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The Changing Face of Public History
The Chicago Historical Society and the Transformation of an American Museum
Catherine M. Lewis
"This book will prove useful to public history students and practitioners, especially museum professionals and those interested in museum studies."—The Public Historian
"Readable and useful.... One of the first full-length case studies of an institution engaged in the process of transformation over the course of a number of years."—Journal of the Illinois State Historical Society
"A major contribution to the museum field."—Indiana Magazine of History
Spurred first by the civil rights debates of the 1960s and 1970s, then by the culture wars of the following decades, the Chicago Historical Society (CHS) increasingly sought to give visitors and patrons a voice in retelling the city's history. In response to debates over the authority to interpret the past, CHS engaged in community outreach and sponsored multicultural exhibits and programs. Yet, in this analysis of the society's evolving relationship with its diverse constituencies, Catherine M. Lewis finds that prevailing assumptions about the museum as a commemorative site dedicated to civic pride undermined CHS's bold attempts to create a public forum.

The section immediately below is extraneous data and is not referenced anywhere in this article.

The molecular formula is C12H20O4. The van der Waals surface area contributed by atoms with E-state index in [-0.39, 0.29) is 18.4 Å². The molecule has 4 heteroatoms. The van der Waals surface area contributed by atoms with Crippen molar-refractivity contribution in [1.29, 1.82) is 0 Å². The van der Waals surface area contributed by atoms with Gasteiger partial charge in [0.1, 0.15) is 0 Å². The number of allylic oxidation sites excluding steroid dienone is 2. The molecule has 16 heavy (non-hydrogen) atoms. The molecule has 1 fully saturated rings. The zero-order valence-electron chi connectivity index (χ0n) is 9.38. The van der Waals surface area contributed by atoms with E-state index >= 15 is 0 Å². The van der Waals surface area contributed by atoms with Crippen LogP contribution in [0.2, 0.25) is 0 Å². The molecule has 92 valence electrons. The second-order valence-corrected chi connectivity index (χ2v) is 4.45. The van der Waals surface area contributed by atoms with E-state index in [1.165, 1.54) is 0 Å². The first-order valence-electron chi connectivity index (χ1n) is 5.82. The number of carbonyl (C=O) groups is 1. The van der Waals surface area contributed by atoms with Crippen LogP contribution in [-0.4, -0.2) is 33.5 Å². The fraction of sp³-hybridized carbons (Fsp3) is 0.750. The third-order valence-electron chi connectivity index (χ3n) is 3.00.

(2005) 184 pp., illus.
Catherine M. Lewis is Special Projects Coordinator at the Atlanta History Center and Associate Professor of History and Women's Studies at Kennesaw State University.
Table of Contents
Introduction—From Temple to Forum
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